The dramatic decline of vultures remains one of the poignant stories of wildlife conservation in India. The primary reason was a nonsteroidal anti-inflammatory veterinary drug (NSAID), diclofenac. Being a pervasive drug, diclofenac would remain in cattle even after their death and be indirectly consumed by vultures, which then suffer fatal consequences. Consumption of diclofenac caused gout and kidney failure in three species of Gyps vultures; White-rumped (Gyps bengalensis), Long-billed (Gyps indicus), and Slender-billed (Gyps tenuirostris) vultures which suffered the highest levels of mortality with a >98% decline in their numbers, and indeed already 99.9% declines for the white-rumped vulture. These species are currently listed as Critically Endangered under the International Union for Conservation of Nature and are included as Schedule I species under the Wildlife Protection Act (WLPA, 1972).
Among the steps taken, there are major ex-situ conservation measures underway at several centres in India to breed and replenish populations of the three species in the wild. These sites are in Assam, Gujarat, Haryana, Madhya Pradesh, and West Bengal. The majority of these are managed by dedicated teams and experts of the Bombay Natural History Society together with the respective state forest departments.
Recently, Saving Asia’s Vultures from Extinction (SAVE), a consortium of 24 partner organisations, held their 11th annual meeting to discuss progress and priorities for vulture conservation in South and Southeast Asia. During the talks, it was evident despite the efforts to reinstate numbers, challenges in the wild remain, especially the widespread veterinary use of toxic NSAIDs. The sale of diclofenac was banned in India, Pakistan, and Nepal since 2006, but the implementation of the ban in India has not fully succeeded in removing the drug, and indeed there are several more toxic drugs, especially aceclofenac and nimesulide which are increasingly being used by vets. Thus, the state of recovery of vultures has been slow. Bangladesh has become the first country in the world to ban the drug ketoprofen, another veterinary drug known to be fatal to vultures when consumed. On the positive side, safe alternative drugs have also been identified, notably meloxicam and more recently tolfenamic acid, but these have not fully replaced diclofenac, and it is the other NSAIDs that have proven to be toxic (like diclofenac) that require urgent attention if vultures are to persist. The Indian Veterinary Research Institute (IVRI) in collaboration with the Bombay Natural History Society and Royal Society for the Protection of Birds led a study to ascertain the impacts of tolfenamic acid and safety testing of this drug on vultures in an ex-situ breeding site in Haryana. Such a study is significant for vulture conservation if it helps decision-makers to remove toxic drugs and promote the use of safer alternatives instead. In some areas like Assam, cases of accidental poisoning are also reported due to poison baits targeting dogs and other problem mammals. Strict regulation on the distribution of diclofenac, aceclofenac, nimesulide and ketoprofen in rural cattle populations and better awareness of the misuse of pesticides remain the only way to arrest further depletion in vulture populations.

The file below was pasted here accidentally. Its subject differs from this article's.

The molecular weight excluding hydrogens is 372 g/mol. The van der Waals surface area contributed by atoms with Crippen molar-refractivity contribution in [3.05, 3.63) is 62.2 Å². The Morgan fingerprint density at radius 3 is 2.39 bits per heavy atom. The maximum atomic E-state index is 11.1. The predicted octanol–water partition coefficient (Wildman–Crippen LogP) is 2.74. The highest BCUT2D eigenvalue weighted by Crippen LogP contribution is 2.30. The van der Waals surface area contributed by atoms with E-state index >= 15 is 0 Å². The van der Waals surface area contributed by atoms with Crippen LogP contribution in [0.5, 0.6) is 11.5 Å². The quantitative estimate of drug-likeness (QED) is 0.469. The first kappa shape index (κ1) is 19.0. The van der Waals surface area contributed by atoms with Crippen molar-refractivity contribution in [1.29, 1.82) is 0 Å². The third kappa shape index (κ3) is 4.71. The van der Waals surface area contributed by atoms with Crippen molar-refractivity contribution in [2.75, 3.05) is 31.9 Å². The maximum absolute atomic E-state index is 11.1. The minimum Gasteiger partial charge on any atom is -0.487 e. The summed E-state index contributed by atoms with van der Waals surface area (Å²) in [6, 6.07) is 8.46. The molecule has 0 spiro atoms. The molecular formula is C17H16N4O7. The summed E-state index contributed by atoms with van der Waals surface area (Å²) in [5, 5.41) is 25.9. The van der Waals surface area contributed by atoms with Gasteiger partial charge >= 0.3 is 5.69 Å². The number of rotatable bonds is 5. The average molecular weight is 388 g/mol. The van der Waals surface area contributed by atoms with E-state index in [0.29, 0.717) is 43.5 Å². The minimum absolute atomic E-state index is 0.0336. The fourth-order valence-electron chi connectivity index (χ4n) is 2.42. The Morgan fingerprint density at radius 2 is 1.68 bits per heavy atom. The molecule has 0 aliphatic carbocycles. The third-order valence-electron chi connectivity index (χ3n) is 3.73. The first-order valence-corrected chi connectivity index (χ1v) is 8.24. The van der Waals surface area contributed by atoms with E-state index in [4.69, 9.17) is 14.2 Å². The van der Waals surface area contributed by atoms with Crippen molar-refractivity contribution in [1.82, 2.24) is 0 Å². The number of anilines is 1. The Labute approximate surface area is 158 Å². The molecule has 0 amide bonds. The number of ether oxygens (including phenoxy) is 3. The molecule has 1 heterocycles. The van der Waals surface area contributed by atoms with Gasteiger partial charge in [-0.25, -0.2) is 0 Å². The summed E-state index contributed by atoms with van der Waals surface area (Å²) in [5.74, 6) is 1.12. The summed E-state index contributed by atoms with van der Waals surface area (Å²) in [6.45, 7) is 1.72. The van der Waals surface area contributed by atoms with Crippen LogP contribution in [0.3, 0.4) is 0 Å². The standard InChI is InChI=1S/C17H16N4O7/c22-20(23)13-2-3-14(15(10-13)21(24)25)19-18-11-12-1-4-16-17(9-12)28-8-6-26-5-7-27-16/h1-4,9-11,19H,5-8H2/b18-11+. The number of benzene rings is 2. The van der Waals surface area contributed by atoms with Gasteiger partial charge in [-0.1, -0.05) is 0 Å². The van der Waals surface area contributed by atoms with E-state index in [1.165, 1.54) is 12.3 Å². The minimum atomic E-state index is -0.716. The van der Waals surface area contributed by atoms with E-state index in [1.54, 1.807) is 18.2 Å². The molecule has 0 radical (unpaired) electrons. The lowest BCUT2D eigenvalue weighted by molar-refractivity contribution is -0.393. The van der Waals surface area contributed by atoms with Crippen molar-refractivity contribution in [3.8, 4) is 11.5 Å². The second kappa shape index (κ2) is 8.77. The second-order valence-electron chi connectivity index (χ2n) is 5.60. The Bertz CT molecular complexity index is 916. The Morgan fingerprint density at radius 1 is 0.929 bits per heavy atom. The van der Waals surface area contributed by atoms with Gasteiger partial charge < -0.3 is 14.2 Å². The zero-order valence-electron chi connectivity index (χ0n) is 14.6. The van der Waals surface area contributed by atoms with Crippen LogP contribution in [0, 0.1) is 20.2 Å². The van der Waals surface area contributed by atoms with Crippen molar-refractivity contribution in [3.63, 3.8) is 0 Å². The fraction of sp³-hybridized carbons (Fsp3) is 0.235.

However, there have been recent notable successes. The first-ever fully ‘vulture safe zone’ (VSZ) was declared in Nepal in the Gandaki- Lumbini VSZ at the recently concluded 11th annual meeting of SAVE. A VSZ is an area where the use of diclofenac has been completely stopped, and tagged vultures proved to be surviving well within a radius of around 100 kilometres around a present breeding colony, thereby demonstrating that the risk of poisoning of vultures by NSAIDs or other reasons has been addressed in the area.
This success has been linked directly to Nepal’s effective removal of the toxic drug diclofenac from veterinary use and initiatives at national, regional, and local government as well as community levels on the hazards posed by these drugs to vultures. Vulture Safe Zones initiatives are underway in India as well. Examples are in Bundelkhand, Madhya Pradesh, Gujarat, Majuli Island in Assam, Terai areas in Uttar Pradesh and another one is being mooted in Karnataka.
Subsequently, establishing more such vulture safe zones would help retain a natural population in addition to being able to safely release captive birds back to the wild. But most importantly, this means state and national governments taking effective measures to remove those dangerous veterinary drugs. Establishing more VSZs and testing their safety is only possible, as outlined by SAVE, by intensive satellite tagging of wild birds or extensive testing of cattle carcasses throughout the area for toxic drugs, encouraging more safety testing by the IVRI of safe drugs on vultures and pharmacy surveys of available NSAID drugs stocks. Such sustained efforts for regulating toxic drugs and creating more vulture safe zones as stated in the Indian Government’s 5-year vulture action plan are the way forward to achieve the goal of restocking vulture populations back into the wild and replicating the successful efforts of neighbouring Nepal.